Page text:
HISTORY OF THE TROPICAL COAST

Published by M.M.M on

HISTORY OF THE TROPICAL COAST

The Costa Granadina or Costa Tropical is a Spanish region located at the southern end of the province of Granada. This territory limits to the east with the region of Poniente Almeriense, in Almería; to the west with the Axarquia - Costa del Sol, in Malaga; to the north with Alhama, the Lecrín Valley and the Alpujarra Granadina; and to the south it has access to the Mediterranean Sea.

It is made up of eighteen municipalities, of which the largest and most populous is Motril; on the contrary, the municipality with the smallest number of inhabitants is Lentegí, and the one with the smallest area is Torrenueva Costa. Its traditional and historical capital is the city of Motril.

de Motril.

This region corresponds to the one limited by the province since the 18th century facing the Alboran Sea, which until then was called the Sea of ​​Granada. In this territory are the seaports of greatest historical importance to communicate the Kingdom of Granada with North Africa, such as Almuñécar, the former Sexi of Phoenician origin, before the Nasrid kingdom, dependent on the Taifa of Elvira. The most significant historical remains are those of the Roman salting industry, the Roman aqueduct over the Jete Valley and numerous watchtowers and watchtowers that line the coast, as well as small fortresses such as Salobreña and Almuñécar.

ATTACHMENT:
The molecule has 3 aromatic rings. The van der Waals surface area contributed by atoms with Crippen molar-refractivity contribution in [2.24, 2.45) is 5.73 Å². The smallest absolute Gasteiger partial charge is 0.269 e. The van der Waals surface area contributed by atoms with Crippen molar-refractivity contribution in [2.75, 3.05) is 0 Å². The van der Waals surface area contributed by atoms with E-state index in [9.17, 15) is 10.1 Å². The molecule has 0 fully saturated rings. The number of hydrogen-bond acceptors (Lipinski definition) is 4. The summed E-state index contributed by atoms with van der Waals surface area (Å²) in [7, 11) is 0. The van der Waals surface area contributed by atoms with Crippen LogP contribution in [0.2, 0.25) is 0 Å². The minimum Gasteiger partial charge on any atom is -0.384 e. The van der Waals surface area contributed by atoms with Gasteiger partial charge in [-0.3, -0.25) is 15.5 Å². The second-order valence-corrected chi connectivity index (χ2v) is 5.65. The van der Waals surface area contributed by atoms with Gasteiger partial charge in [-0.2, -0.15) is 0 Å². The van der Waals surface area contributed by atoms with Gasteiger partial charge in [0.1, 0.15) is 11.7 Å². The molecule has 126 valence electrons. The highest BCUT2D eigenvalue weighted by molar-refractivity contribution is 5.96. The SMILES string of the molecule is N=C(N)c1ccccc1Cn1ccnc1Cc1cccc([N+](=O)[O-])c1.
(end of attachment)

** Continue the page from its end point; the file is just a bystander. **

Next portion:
It is a relatively steep coast due to the proximity of the mountains of the Betic System, which form cliffs but also alternate coves and beaches, mainly rocky. There are five tourist centers on the Granada Coast: Almuñécar, Salobreña, Motril, Castell de Ferro and La Rábita. They are all equipped with good tourist infrastructures and are ideal for practicing numerous sports such as: windsurfing, diving, sailing, water skiing, golf, tennis, squash or horse riding.

Categories: Tourism

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